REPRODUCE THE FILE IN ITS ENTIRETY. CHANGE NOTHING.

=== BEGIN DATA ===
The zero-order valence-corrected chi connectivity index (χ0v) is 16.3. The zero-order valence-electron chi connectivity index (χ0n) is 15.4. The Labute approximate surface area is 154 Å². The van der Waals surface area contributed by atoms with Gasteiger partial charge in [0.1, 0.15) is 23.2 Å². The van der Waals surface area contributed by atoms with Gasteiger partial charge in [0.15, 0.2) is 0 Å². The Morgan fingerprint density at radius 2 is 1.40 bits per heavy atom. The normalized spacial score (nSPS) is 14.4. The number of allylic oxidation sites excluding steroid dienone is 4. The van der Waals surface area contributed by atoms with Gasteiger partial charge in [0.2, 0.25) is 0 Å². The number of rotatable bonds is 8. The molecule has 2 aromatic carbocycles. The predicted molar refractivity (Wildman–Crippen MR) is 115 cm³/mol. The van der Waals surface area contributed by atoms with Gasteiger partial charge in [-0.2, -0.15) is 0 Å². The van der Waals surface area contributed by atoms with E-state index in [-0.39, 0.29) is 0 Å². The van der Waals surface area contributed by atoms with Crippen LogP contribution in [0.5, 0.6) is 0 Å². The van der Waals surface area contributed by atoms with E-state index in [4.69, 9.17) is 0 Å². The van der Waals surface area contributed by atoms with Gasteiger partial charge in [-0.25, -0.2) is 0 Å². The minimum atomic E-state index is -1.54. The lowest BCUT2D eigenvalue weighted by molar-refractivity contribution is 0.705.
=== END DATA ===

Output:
The zero-order valence-corrected chi connectivity index (χ0v) is 16.3. The zero-order valence-electron chi connectivity index (χ0n) is 15.4. The Labute approximate surface area is 154 Å². The van der Waals surface area contributed by atoms with Gasteiger partial charge in [0.1, 0.15) is 23.2 Å². The van der Waals surface area contributed by atoms with Gasteiger partial charge in [0.15, 0.2) is 0 Å². The Morgan fingerprint density at radius 2 is 1.40 bits per heavy atom. The normalized spacial score (nSPS) is 14.4. The number of allylic oxidation sites excluding steroid dienone is 4. The van der Waals surface area contributed by atoms with Gasteiger partial charge in [0.2, 0.25) is 0 Å². The number of rotatable bonds is 8. The molecule has 2 aromatic carbocycles. The predicted molar refractivity (Wildman–Crippen MR) is 115 cm³/mol. The van der Waals surface area contributed by atoms with Gasteiger partial charge in [-0.2, -0.15) is 0 Å². The van der Waals surface area contributed by atoms with E-state index in [-0.39, 0.29) is 0 Å². The van der Waals surface area contributed by atoms with Crippen LogP contribution in [0.5, 0.6) is 0 Å². The van der Waals surface area contributed by atoms with E-state index in [4.69, 9.17) is 0 Å². The van der Waals surface area contributed by atoms with Gasteiger partial charge in [-0.25, -0.2) is 0 Å². The minimum atomic E-state index is -1.54. The lowest BCUT2D eigenvalue weighted by molar-refractivity contribution is 0.705.